20. Shurakuen Park: It is also called Shiawase-mura. The park is located in Tokai City, holding an autumn leaf festival every year. It is not so famous but the closest autumn leaf viewing spot to my house. Because it's not famous, the number of autumn leaf viewers of the park is much fewer than that of other viewing spots. You can see its 18.79-meter-high Giant Buddha at the top of a hill and even from Shurakuen Station. My mom and I had ceremonial tea with Japanese sweets in the tea house Oumei-an, which had a small, but beautiful garden.

The Tearoom Vidoe
http://www.youtube.com/user/AsianArtMuseum#p/u/127/4roG0EhmyDw
Tea ceremony has traditionally been a sophistication among Japanese, but you can have tea even without the proper manner at most tearooms in the present.

21. Oike Park: Oike Park is another park of Tokai. The park has a large pond in the centre and two-kilometer-long jogging track around it. It holds an iris festival early in June. When I visited the park, there are not many blooming irises, but I enjoyed walking on the track. 

Walking in Date de Chita Tokai City (video in Japanese with English subtitles)  
http://www.youtube.com/watch?v=vP1iyBk_1cE&feature=related 
 
22. Korankei Autumn Leaves (Illuminated): Korankei is a gorge of Toyoda, famed for its autumn leaves. Every late November, there is a super-heavy traffic jam around the gorge from morning till night. I have been there twice, but I still hesitate to recommend this gorge to someone. Generally speaking, the Japanese love autumn leaves, and people around Nagoya are crazy about colourful leaves of the gorge. When I went to Korankei for the second time, I got off my bus caught in a traffic congestion and walked 2.2 km up to the gorge. Illuminated leaves in the darkness were surely beautiful, but I didn't know whether autumn leaves themselves were beautiful. Incidentally, I was annoyed by a traffic congestion as well as a disruption to bus services on my way back.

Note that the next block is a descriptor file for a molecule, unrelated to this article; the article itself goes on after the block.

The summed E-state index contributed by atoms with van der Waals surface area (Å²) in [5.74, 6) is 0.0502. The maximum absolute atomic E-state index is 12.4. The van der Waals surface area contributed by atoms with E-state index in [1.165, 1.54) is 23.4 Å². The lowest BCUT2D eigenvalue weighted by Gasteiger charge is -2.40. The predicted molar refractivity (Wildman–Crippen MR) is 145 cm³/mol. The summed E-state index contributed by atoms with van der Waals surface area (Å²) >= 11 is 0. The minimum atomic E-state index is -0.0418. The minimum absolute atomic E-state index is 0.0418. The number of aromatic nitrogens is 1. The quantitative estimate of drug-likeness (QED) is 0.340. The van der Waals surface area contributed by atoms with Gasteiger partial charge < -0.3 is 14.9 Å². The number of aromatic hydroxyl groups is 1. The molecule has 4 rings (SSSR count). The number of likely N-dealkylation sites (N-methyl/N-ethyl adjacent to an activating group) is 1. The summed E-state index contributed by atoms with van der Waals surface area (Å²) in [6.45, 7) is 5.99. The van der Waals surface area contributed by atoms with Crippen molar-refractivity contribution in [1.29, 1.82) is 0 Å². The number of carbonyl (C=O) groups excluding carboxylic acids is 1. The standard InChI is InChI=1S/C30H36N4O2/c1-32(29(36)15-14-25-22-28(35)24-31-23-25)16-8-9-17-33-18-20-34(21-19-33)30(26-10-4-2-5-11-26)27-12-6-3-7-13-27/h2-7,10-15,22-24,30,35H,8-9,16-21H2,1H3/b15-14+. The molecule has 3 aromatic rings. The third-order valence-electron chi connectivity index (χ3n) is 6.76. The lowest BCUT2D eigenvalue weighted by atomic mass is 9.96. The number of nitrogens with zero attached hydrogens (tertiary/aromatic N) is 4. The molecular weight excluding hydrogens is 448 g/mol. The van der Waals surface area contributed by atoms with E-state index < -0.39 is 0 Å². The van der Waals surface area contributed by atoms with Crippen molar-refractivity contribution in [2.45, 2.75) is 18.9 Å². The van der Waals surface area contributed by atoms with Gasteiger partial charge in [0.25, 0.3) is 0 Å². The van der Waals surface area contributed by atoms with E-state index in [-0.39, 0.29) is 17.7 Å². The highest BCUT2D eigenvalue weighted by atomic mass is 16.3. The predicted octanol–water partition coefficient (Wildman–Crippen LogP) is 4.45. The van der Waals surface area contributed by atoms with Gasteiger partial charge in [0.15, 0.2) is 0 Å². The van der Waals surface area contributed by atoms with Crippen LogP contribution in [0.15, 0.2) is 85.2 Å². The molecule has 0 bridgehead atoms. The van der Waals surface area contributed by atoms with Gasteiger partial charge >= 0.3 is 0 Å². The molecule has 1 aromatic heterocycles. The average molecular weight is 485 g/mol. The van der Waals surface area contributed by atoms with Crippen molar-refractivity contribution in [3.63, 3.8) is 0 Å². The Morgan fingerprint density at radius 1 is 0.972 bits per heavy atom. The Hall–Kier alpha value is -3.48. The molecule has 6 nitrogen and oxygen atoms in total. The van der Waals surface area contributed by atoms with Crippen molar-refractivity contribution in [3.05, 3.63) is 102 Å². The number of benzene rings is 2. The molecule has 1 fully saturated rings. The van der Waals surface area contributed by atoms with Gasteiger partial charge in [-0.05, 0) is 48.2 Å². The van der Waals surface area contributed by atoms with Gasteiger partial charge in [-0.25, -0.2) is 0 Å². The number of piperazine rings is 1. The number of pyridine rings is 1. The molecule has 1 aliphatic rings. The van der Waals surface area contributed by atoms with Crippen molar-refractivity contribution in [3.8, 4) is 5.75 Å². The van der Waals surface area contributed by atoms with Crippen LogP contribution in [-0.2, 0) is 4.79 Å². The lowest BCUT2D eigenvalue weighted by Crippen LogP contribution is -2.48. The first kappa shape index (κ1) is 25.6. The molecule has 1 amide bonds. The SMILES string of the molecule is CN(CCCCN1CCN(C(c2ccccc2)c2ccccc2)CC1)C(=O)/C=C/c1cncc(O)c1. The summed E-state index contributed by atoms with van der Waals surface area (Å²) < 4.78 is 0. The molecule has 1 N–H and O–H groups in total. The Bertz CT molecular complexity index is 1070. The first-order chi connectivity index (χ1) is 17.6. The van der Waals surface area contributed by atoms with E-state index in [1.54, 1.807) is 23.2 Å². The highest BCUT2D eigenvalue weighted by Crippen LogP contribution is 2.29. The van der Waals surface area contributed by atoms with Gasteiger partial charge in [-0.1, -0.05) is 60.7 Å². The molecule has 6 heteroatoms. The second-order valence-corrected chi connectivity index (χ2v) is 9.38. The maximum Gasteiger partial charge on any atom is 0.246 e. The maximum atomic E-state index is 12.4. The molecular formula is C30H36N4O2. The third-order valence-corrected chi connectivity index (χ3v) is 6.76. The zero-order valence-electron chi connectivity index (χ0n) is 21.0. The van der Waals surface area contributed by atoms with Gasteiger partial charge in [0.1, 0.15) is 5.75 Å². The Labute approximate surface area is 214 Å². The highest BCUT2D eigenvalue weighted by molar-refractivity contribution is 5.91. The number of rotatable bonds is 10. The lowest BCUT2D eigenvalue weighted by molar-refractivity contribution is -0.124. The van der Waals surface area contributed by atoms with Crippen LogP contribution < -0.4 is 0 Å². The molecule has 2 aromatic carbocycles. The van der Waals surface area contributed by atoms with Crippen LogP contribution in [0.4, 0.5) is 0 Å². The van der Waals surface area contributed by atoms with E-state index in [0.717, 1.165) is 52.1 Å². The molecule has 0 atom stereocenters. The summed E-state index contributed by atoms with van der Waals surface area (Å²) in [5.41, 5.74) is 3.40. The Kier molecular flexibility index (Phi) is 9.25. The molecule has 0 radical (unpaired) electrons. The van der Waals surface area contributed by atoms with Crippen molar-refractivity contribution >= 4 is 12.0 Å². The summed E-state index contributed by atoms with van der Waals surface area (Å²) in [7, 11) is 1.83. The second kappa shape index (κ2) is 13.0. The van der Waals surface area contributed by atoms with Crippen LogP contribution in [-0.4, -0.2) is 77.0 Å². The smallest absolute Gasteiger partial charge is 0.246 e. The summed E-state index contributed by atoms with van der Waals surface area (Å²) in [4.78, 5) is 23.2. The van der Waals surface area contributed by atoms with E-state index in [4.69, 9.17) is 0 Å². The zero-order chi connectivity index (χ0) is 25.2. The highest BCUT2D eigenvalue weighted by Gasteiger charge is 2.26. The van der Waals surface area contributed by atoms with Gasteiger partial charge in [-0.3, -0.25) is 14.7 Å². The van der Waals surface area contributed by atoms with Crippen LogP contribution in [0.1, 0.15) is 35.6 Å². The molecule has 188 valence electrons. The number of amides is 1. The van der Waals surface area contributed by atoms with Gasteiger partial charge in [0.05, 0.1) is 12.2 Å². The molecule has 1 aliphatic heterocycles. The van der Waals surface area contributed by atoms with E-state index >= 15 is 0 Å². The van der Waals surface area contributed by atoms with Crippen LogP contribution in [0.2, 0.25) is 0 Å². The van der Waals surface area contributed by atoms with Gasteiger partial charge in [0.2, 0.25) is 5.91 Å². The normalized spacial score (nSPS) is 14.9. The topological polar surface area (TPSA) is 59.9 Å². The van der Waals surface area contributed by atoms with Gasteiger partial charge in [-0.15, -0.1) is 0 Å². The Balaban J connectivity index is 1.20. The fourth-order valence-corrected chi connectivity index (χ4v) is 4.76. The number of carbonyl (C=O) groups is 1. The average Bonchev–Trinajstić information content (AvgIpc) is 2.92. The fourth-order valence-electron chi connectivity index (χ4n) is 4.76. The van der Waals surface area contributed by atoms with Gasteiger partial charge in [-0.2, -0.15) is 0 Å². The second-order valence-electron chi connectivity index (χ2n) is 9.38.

23. Self Defence Force Gifu Base Air Festival: For people of Kakamigahara, the base is just noisy except for the day of the festival. On the festival day, hundreds of thousands of people visit Kakamigahara. It was supposed to take five minutes to get to the base from the nearest station, but it took 15 minutes on the day. I heard my dad had taken me to the festival more than 30 years ago, but honestly, I didn't remember anything about it. I saw a lot of infants with their parents in the venue and I wondered whether I had enjoyed the show 30 years ago.

24. Hamanako Flower Exhibition: My mom and I attended a flower exhibition on Lake Hamana of Shizuoka in the spring of 2004.  

25. Owari Manzai: Owari Manzai is said to be the original form of present Japanese Manzai, or the comical talk show which has become popular in Kansai and other parts of Japan.
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Comments

starlagurl
starlagurl on

Cool, have you been to all of these places before already?

Louise Brown
TravelPod Community Manager

misocutlet
misocutlet on

Yes. These are all in my neighbourhood. It is fun to find out minor attractions near my hometown.

misocutlet
misocutlet on

Thank you for the compliment. I continuously make an effort to post quality pictures.

Mary Grace on

Hi there..I like to emulate your passion I do love to travel. You are so brave and with so much determination to do what you want in life. I salute you. Keep it up!

MG

misocutlet
misocutlet on

I try my best to live life to the fullest and hope to share my great experiences with my blog readers. Thank you for encouraging me.